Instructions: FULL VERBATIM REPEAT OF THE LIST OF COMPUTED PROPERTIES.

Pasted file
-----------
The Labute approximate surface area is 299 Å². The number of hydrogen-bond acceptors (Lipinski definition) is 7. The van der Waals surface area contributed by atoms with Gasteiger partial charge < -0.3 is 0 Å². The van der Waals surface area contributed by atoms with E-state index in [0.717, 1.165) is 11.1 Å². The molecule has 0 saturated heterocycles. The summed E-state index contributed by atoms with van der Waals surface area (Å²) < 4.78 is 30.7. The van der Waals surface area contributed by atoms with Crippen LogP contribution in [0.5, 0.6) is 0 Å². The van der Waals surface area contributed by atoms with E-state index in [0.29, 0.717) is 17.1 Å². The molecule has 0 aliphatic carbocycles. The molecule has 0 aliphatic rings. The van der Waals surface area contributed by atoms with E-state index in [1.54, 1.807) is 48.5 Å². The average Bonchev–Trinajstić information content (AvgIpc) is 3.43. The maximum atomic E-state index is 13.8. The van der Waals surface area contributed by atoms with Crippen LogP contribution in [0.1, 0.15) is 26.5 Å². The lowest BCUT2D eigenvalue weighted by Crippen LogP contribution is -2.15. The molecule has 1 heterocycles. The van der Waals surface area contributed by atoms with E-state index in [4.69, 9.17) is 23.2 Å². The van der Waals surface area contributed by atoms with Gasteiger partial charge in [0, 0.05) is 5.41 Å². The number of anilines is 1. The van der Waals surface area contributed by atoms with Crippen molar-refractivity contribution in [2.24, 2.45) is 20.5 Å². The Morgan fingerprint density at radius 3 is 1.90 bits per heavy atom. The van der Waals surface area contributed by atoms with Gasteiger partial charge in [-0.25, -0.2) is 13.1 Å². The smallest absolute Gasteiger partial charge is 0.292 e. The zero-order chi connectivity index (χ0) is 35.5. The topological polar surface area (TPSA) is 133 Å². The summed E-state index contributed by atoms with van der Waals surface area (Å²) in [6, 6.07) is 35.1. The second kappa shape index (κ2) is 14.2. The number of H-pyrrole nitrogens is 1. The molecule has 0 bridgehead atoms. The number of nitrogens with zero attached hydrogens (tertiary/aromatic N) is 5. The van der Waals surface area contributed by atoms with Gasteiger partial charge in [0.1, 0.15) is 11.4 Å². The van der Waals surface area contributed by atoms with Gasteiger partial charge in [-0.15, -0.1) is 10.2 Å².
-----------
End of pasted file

The Labute approximate surface area is 299 Å². The number of hydrogen-bond acceptors (Lipinski definition) is 7. The van der Waals surface area contributed by atoms with Gasteiger partial charge < -0.3 is 0 Å². The van der Waals surface area contributed by atoms with E-state index in [0.717, 1.165) is 11.1 Å². The molecule has 0 saturated heterocycles. The summed E-state index contributed by atoms with van der Waals surface area (Å²) < 4.78 is 30.7. The van der Waals surface area contributed by atoms with Crippen LogP contribution in [0.5, 0.6) is 0 Å². The van der Waals surface area contributed by atoms with E-state index in [0.29, 0.717) is 17.1 Å². The molecule has 0 aliphatic carbocycles. The molecule has 0 aliphatic rings. The van der Waals surface area contributed by atoms with E-state index in [1.54, 1.807) is 48.5 Å². The average Bonchev–Trinajstić information content (AvgIpc) is 3.43. The maximum atomic E-state index is 13.8. The van der Waals surface area contributed by atoms with Crippen LogP contribution in [0.1, 0.15) is 26.5 Å². The lowest BCUT2D eigenvalue weighted by Crippen LogP contribution is -2.15. The molecule has 1 heterocycles. The van der Waals surface area contributed by atoms with E-state index in [4.69, 9.17) is 23.2 Å². The van der Waals surface area contributed by atoms with Gasteiger partial charge in [0, 0.05) is 5.41 Å². The number of anilines is 1. The van der Waals surface area contributed by atoms with Crippen molar-refractivity contribution in [2.24, 2.45) is 20.5 Å². The Morgan fingerprint density at radius 3 is 1.90 bits per heavy atom. The van der Waals surface area contributed by atoms with Gasteiger partial charge in [-0.25, -0.2) is 13.1 Å². The smallest absolute Gasteiger partial charge is 0.292 e. The zero-order chi connectivity index (χ0) is 35.5. The topological polar surface area (TPSA) is 133 Å². The summed E-state index contributed by atoms with van der Waals surface area (Å²) in [6, 6.07) is 35.1. The second kappa shape index (κ2) is 14.2. The number of H-pyrrole nitrogens is 1. The molecule has 0 bridgehead atoms. The number of nitrogens with zero attached hydrogens (tertiary/aromatic N) is 5. The van der Waals surface area contributed by atoms with Gasteiger partial charge in [0.1, 0.15) is 11.4 Å². The van der Waals surface area contributed by atoms with Gasteiger partial charge in [-0.15, -0.1) is 10.2 Å².